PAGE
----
Sanctuary: Blog

Lessons from my Kindergartener

Submitted by Sarah Yanosy, Director of the Sanctuary Institute

 

Robert Fulgrum wrote “Everything I Needed to Know, I Learned in Kindergarten.”  I am lucky enough to have a kindergartener myself this year, and she has taught me some profound lessons.  One night this week, I was feeling particularly overloaded.  With the battle of getting my son to take a shower ahead, I gave in to the following bribe:  “We can have McDonald’s tonight if you take a shower without giving me a hard time.”  He quickly agreed, and we picked up our food on the way home from the afterschool program.  I know I have blown my chance of winning Mother of the Year.  Hope persists for 2013.  My daughter and I put the food out on the table while my son got in the shower, hollering “wait for me” as he turned on the water.  I don’t remember agreeing, but I am quite clear now that my lack of response signaled tacit agreement to him.  It was a very long shower.  When he made his way to the dining room table, dripping water from his hair, he gasped in horror.  “You started without me!”  He flung himself into a living room chair and announced that he was not going to eat.  I don’t think I was even aware that I had eaten them, but there was an incriminating empty box of fries in front of me.  An equally incriminating and empty box stared up at my daughter, Sidra.  “But it was just the French fries,” I replied indignantly.  “Seriously?  You are going to have a fit because I ate some French fries?  You were in there forever!  Your sister and I were sitting here waiting, and we just got hungry.  Jonah, I don’t even know what to say to you right now.”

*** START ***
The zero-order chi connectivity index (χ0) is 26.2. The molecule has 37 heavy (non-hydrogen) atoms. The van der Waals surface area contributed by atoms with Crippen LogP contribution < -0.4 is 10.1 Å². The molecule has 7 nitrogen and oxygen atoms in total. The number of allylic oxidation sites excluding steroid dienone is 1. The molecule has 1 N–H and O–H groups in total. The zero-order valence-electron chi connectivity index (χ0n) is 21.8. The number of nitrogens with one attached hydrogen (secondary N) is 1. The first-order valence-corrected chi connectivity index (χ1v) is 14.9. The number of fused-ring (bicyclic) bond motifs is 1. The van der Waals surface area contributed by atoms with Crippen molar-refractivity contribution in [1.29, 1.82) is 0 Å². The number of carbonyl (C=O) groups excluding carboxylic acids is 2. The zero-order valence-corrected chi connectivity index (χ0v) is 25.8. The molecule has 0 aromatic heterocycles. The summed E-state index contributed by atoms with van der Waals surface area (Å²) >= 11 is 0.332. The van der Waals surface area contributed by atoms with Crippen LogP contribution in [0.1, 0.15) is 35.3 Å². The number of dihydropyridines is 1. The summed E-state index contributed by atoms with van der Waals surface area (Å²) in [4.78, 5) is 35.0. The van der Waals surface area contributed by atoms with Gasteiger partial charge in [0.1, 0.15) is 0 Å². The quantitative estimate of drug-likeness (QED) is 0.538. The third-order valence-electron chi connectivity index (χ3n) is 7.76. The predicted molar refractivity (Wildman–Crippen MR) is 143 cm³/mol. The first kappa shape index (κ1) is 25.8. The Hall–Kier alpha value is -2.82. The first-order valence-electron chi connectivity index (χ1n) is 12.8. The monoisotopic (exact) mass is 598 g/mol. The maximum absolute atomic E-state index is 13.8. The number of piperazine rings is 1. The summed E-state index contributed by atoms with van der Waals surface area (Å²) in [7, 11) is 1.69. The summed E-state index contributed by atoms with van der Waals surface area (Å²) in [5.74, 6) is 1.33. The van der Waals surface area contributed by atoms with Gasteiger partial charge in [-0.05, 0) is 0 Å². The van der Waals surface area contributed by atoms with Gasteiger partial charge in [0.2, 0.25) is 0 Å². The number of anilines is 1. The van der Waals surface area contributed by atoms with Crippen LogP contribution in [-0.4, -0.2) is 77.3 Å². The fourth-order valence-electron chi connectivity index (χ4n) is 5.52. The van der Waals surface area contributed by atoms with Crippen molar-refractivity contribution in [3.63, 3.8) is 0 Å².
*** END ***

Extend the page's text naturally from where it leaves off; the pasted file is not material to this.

I was completely exasperated.  And then came the voice of reason.  Sid came up and whispered in my ear.  “Mommy, I know what you could say.  Just say sorry.”  She was right.  And that is just what I said.  He came begrudgingly to the table, though I am still unclear if it was because of my heartfelt apology or the wafting sent of his own fries.  I realized that my actions had meaning that I had not intended.  They seemed so harmless to me, simply implying that I needed salt and grease to edge away the frustrations of the day.  But to him, they meant something else:  that I had not kept my word, that his company at the table wasn’t worth waiting for.  Again, Olympic-style training for Mother of the Year will be required for any chance in 2013.  The good news is that he is resilient and forgiving, and this really was a fairly minor infraction in the grand scheme of our relationship.  But it was also a good reminder to me that “I’m sorry” goes a long way, and even kindergarteners know that.

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